Origins. The PNV Project’s origins date from a conversation between a park ranger and Lloyd Burton, the director of the environmental law and policy program in the School of Public Affairs at the University of Colorado, Denver. The conversation took place on the afternoon of summer solstice,1998 at [Bears Lodge] Devil’s Tower National Monument in northeastern Wyoming. The Euro-American ranger had just given an interpretive presentation on the spiritual significance of the Tower to the Plains tribes of the area. In this conversation, she remarked how much more meaningful such a presentation might be if it were made by member of one of the cultures who hold the place sacred.
From this conversation came the idea of training Native American college and university students whose tribes have a traditional cultural and historical relationship with national parklands in the intermountain West to work as cultural resource interpreters at those parks. In 2004, initial funding for the establishment of what would become the Place and Native Voice Project came from the Rocky Mountain Cooperative Ecosystems Unit, a program in which the National Park Service partners researchers at participating colleges and universities in the region (such as the University of Colorado Denver) with national parks, monuments, and historic sites in the region wanting assistance in doing research and program development.
The Place and Native Voice Project steadily expanded to more parks, monuments, and national historic sites each summer from 2005 through 2010, at which time the summer internship program was terminated, owing to congressionally imposed budget reductions for many discretionary programs. Since that time, the PNV website has been converted to serve as an online cultural resource interpretive program in support of those National Park Service sites in the Intermountain West which feature information about the indigenous cultural history of their site in their interpretive programs.
Training and Activities of PNV Interns, 2005-2010. Students were recruited into the Place and Native Voice Project by several means, including outreach from parks and monuments wanting a PNV intern to the governments and schools of tribes having a traditional cultural affiliation with the NPS units, outreach to potentially interested students by workforce enhancement staff at the NPS Intermountain Regional Headquarters, and by outreach to colleges and universities in the region by Professor Burton, who would become the academic director of the PNV Program.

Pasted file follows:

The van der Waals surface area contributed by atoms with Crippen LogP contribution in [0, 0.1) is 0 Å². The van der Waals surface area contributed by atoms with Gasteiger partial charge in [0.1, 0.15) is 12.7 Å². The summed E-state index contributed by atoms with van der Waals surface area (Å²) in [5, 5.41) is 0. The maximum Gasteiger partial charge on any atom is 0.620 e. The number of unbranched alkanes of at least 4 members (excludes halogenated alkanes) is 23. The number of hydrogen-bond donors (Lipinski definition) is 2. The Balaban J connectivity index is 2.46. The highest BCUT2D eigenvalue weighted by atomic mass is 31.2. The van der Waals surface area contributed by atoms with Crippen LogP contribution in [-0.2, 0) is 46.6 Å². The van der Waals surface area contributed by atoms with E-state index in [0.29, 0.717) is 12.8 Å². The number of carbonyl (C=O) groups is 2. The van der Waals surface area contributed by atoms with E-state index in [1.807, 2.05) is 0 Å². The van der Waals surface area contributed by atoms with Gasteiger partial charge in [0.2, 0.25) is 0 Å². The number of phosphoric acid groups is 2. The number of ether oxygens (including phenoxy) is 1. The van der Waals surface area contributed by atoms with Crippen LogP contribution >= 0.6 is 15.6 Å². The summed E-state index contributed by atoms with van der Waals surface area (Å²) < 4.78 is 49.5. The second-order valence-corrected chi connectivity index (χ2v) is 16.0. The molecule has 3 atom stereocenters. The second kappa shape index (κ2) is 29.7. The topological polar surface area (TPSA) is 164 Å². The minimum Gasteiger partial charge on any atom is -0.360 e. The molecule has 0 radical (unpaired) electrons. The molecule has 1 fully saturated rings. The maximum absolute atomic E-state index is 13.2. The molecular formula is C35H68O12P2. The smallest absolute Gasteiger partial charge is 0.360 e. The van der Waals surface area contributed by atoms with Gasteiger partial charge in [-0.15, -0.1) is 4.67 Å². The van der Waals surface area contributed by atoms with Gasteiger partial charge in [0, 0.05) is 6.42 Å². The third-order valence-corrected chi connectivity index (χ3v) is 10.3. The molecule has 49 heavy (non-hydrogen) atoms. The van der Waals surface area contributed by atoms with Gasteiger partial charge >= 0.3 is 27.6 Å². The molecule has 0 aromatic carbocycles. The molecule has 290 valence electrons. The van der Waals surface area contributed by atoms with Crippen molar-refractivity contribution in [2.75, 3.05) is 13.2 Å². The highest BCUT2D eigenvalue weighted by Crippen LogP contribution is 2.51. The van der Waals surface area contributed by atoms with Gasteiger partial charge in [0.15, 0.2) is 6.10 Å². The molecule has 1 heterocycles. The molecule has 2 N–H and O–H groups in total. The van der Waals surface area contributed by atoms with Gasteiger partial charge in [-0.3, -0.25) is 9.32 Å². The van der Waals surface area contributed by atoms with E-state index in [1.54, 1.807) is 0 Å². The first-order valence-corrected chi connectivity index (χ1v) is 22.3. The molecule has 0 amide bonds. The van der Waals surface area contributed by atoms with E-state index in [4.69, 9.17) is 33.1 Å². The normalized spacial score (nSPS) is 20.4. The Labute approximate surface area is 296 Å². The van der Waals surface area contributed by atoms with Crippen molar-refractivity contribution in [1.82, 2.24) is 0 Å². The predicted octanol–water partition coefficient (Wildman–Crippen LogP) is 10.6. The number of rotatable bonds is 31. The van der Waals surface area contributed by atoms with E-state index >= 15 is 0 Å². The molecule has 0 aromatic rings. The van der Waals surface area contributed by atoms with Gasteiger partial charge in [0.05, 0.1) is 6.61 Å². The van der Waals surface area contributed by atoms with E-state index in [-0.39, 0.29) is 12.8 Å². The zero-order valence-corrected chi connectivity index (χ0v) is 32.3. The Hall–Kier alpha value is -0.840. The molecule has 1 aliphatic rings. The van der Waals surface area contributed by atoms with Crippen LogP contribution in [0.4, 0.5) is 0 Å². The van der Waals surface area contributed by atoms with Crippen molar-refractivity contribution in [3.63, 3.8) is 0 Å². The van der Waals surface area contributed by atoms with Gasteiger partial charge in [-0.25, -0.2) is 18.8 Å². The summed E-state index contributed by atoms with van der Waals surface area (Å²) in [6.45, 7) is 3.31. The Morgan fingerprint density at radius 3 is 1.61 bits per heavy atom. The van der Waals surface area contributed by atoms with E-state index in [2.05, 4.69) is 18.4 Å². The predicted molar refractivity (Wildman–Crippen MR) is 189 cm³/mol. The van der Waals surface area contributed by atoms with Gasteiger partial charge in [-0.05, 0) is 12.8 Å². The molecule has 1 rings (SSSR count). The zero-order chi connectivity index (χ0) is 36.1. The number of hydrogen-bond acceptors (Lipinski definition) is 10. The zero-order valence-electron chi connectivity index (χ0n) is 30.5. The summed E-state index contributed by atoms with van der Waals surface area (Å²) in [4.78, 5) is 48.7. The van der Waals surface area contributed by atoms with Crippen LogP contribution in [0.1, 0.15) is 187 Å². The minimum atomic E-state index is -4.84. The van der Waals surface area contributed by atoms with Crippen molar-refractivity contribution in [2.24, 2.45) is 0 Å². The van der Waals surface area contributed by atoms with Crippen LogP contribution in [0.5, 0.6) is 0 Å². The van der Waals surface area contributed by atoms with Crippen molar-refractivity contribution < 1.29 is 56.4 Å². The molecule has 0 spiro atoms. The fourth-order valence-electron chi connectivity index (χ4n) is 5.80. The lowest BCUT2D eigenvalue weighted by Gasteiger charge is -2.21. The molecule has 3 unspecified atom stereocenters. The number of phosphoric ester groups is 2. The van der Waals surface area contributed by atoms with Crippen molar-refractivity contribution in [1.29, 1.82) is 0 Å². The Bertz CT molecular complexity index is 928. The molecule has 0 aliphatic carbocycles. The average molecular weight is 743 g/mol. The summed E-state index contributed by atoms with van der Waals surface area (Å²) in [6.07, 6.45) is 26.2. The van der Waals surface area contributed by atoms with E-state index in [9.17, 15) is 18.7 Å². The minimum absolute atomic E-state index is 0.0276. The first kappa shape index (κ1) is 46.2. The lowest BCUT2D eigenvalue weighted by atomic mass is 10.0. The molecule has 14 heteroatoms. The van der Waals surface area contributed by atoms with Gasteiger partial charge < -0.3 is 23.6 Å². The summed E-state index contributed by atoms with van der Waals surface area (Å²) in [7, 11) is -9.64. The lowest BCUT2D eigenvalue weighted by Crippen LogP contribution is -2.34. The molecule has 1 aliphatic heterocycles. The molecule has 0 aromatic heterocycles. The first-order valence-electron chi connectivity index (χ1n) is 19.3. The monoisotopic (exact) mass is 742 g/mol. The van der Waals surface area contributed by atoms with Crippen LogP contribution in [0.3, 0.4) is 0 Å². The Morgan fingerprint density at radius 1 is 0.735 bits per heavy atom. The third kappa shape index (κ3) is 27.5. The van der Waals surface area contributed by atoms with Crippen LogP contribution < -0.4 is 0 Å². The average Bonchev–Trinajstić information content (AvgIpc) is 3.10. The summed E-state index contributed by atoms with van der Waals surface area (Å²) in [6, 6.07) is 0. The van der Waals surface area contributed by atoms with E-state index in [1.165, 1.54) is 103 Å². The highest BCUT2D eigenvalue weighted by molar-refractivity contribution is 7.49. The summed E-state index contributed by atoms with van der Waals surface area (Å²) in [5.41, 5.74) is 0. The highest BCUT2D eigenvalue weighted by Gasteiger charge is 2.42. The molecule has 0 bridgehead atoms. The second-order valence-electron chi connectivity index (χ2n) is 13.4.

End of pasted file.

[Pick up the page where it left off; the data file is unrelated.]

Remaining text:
Students were trained in the art and craft of interpretive program development and delivery by the interpretive staff at the national parks and monuments at which they were assigned to work. They received guidance in how to incorporate traditional cultural knowledge they had acquired from friends and family, elders, and others in their clan, tribe, or culture group into interpretive presentations they created, which appear on the PNV website as sections within chapters of Sustainability and the Sacred – an Anthology of Teachings on Indigenous Peoples and National Parklands in the Intermountain West.
In training students to prepare these presentations, they were carefully instructed to incorporate into their work only those teachings which their elders and others from whom they received such teachings authorized them to share outside the tribe. All tribes have some knowledge they freely share with outsiders and other knowledge that is to be held only within the tribe; and it was the intent of the PNV Project to share only the former. Students were also instructed that what they were doing was learning to tell aspects’ of their culture’s stories in their own voices, but that they were not acting as official spokespersons for either their tribe or their culture group.
In developing their projects and presenting them to visitors at the parks and monuments where they were stationed, these interns were able to convey knowledge of their culture’s relationship to our national parklands with an authenticity and personal perspective that would otherwise not have been possible in the interpretive programs they served. And for that service, all of us who participated in helping make the Place and Native Voice Project the success it was are enduringly grateful.
Lloyd Burton, Academic Director
Place and Native Voice Project, 2005-2011.
School of Public Affairs
University of Colorado Denver